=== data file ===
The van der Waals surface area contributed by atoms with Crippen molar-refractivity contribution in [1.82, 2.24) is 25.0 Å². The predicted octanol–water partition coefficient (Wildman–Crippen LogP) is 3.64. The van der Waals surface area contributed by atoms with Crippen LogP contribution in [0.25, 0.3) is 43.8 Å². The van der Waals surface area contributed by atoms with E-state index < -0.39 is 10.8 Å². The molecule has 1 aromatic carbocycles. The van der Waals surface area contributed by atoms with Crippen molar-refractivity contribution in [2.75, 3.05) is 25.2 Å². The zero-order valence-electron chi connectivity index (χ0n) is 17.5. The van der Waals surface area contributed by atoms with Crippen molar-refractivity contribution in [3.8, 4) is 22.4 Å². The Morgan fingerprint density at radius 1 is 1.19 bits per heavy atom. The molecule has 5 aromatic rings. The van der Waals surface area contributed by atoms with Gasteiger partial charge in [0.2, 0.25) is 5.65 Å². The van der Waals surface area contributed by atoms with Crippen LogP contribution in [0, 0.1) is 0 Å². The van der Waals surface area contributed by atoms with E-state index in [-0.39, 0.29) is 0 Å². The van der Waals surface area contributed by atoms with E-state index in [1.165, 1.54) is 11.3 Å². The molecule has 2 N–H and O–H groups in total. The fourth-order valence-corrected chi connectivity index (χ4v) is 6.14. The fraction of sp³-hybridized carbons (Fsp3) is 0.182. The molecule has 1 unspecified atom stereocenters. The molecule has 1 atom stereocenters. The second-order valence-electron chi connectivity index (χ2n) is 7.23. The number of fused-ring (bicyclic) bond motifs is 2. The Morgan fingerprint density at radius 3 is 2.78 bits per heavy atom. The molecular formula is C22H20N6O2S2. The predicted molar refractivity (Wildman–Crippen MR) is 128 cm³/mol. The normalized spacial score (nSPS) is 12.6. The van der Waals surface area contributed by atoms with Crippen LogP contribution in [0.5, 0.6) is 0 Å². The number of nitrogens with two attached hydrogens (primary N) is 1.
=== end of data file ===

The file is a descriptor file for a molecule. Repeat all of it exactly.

The van der Waals surface area contributed by atoms with Crippen molar-refractivity contribution in [1.82, 2.24) is 25.0 Å². The predicted octanol–water partition coefficient (Wildman–Crippen LogP) is 3.64. The van der Waals surface area contributed by atoms with Crippen LogP contribution in [0.25, 0.3) is 43.8 Å². The van der Waals surface area contributed by atoms with E-state index < -0.39 is 10.8 Å². The molecule has 1 aromatic carbocycles. The van der Waals surface area contributed by atoms with Crippen molar-refractivity contribution in [2.75, 3.05) is 25.2 Å². The zero-order valence-electron chi connectivity index (χ0n) is 17.5. The van der Waals surface area contributed by atoms with Crippen molar-refractivity contribution in [3.8, 4) is 22.4 Å². The Morgan fingerprint density at radius 1 is 1.19 bits per heavy atom. The molecule has 5 aromatic rings. The van der Waals surface area contributed by atoms with Gasteiger partial charge in [0.2, 0.25) is 5.65 Å². The van der Waals surface area contributed by atoms with Crippen LogP contribution in [0, 0.1) is 0 Å². The van der Waals surface area contributed by atoms with E-state index in [-0.39, 0.29) is 0 Å². The van der Waals surface area contributed by atoms with E-state index in [1.165, 1.54) is 11.3 Å². The molecule has 2 N–H and O–H groups in total. The fourth-order valence-corrected chi connectivity index (χ4v) is 6.14. The fraction of sp³-hybridized carbons (Fsp3) is 0.182. The molecule has 1 unspecified atom stereocenters. The molecule has 1 atom stereocenters. The second-order valence-electron chi connectivity index (χ2n) is 7.23. The number of fused-ring (bicyclic) bond motifs is 2. The Morgan fingerprint density at radius 3 is 2.78 bits per heavy atom. The molecular formula is C22H20N6O2S2. The predicted molar refractivity (Wildman–Crippen MR) is 128 cm³/mol. The normalized spacial score (nSPS) is 12.6. The van der Waals surface area contributed by atoms with Crippen LogP contribution in [0.5, 0.6) is 0 Å². The number of nitrogens with two attached hydrogens (primary N) is 1.